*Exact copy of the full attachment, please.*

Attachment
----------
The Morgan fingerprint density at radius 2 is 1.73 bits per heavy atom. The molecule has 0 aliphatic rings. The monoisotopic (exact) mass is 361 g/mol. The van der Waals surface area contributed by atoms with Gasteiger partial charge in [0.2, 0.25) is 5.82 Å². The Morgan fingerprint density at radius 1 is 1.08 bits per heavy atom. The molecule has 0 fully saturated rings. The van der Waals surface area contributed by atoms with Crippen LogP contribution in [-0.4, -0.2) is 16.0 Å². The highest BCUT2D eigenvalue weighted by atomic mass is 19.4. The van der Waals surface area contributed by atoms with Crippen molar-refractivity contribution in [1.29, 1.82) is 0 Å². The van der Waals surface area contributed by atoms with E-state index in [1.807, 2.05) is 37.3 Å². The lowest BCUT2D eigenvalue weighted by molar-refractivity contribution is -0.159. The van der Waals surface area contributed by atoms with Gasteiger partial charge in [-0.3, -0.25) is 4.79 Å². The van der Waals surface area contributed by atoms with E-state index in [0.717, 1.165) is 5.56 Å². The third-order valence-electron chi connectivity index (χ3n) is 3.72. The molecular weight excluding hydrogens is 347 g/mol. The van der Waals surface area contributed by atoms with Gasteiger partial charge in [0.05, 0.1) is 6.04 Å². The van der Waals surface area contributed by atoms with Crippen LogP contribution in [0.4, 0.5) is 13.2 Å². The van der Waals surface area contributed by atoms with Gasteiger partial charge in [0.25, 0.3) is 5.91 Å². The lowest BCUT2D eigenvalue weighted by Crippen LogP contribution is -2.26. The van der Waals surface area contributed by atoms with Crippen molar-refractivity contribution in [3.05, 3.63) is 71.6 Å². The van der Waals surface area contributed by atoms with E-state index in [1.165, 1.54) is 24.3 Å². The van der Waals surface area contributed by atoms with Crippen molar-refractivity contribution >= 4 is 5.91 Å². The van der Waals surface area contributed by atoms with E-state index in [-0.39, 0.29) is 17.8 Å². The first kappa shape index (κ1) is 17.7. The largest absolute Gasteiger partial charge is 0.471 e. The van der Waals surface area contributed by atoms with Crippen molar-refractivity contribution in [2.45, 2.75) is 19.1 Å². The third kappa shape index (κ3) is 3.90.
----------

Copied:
The Morgan fingerprint density at radius 2 is 1.73 bits per heavy atom. The molecule has 0 aliphatic rings. The monoisotopic (exact) mass is 361 g/mol. The van der Waals surface area contributed by atoms with Gasteiger partial charge in [0.2, 0.25) is 5.82 Å². The Morgan fingerprint density at radius 1 is 1.08 bits per heavy atom. The molecule has 0 fully saturated rings. The van der Waals surface area contributed by atoms with Crippen LogP contribution in [-0.4, -0.2) is 16.0 Å². The highest BCUT2D eigenvalue weighted by atomic mass is 19.4. The van der Waals surface area contributed by atoms with Crippen molar-refractivity contribution in [1.29, 1.82) is 0 Å². The van der Waals surface area contributed by atoms with E-state index in [1.807, 2.05) is 37.3 Å². The lowest BCUT2D eigenvalue weighted by molar-refractivity contribution is -0.159. The van der Waals surface area contributed by atoms with Gasteiger partial charge in [-0.3, -0.25) is 4.79 Å². The van der Waals surface area contributed by atoms with E-state index in [0.717, 1.165) is 5.56 Å². The third-order valence-electron chi connectivity index (χ3n) is 3.72. The molecular weight excluding hydrogens is 347 g/mol. The van der Waals surface area contributed by atoms with Gasteiger partial charge in [0.05, 0.1) is 6.04 Å². The van der Waals surface area contributed by atoms with Crippen LogP contribution in [0.4, 0.5) is 13.2 Å². The van der Waals surface area contributed by atoms with Gasteiger partial charge in [0.25, 0.3) is 5.91 Å². The lowest BCUT2D eigenvalue weighted by Crippen LogP contribution is -2.26. The van der Waals surface area contributed by atoms with Crippen molar-refractivity contribution in [3.05, 3.63) is 71.6 Å². The van der Waals surface area contributed by atoms with E-state index in [1.165, 1.54) is 24.3 Å². The van der Waals surface area contributed by atoms with Crippen molar-refractivity contribution >= 4 is 5.91 Å². The van der Waals surface area contributed by atoms with E-state index in [-0.39, 0.29) is 17.8 Å². The first kappa shape index (κ1) is 17.7. The largest absolute Gasteiger partial charge is 0.471 e. The van der Waals surface area contributed by atoms with Crippen molar-refractivity contribution in [2.45, 2.75) is 19.1 Å². The third kappa shape index (κ3) is 3.90.